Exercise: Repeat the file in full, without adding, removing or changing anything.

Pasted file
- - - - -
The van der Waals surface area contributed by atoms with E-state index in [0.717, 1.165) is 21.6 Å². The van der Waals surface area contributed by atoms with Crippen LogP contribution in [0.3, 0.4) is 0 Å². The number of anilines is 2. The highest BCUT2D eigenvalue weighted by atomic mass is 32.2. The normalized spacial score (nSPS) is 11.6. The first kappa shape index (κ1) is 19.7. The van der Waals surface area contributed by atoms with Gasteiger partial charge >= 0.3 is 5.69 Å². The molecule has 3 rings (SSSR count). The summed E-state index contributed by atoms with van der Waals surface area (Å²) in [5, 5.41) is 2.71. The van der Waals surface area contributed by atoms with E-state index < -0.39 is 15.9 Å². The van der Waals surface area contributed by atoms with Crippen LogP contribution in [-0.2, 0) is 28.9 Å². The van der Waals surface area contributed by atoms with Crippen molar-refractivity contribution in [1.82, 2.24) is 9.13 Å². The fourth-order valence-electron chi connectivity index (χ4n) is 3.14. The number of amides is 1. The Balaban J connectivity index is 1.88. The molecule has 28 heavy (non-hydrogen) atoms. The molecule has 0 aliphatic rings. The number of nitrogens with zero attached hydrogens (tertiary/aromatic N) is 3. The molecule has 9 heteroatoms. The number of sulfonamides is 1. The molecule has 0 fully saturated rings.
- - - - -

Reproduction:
The van der Waals surface area contributed by atoms with E-state index in [0.717, 1.165) is 21.6 Å². The van der Waals surface area contributed by atoms with Crippen LogP contribution in [0.3, 0.4) is 0 Å². The number of anilines is 2. The highest BCUT2D eigenvalue weighted by atomic mass is 32.2. The normalized spacial score (nSPS) is 11.6. The first kappa shape index (κ1) is 19.7. The van der Waals surface area contributed by atoms with Gasteiger partial charge >= 0.3 is 5.69 Å². The molecule has 3 rings (SSSR count). The summed E-state index contributed by atoms with van der Waals surface area (Å²) in [5, 5.41) is 2.71. The van der Waals surface area contributed by atoms with E-state index < -0.39 is 15.9 Å². The van der Waals surface area contributed by atoms with Crippen LogP contribution in [-0.2, 0) is 28.9 Å². The van der Waals surface area contributed by atoms with Crippen molar-refractivity contribution in [1.82, 2.24) is 9.13 Å². The fourth-order valence-electron chi connectivity index (χ4n) is 3.14. The number of amides is 1. The Balaban J connectivity index is 1.88. The molecule has 28 heavy (non-hydrogen) atoms. The molecule has 0 aliphatic rings. The number of nitrogens with zero attached hydrogens (tertiary/aromatic N) is 3. The molecule has 9 heteroatoms. The number of sulfonamides is 1. The molecule has 0 fully saturated rings.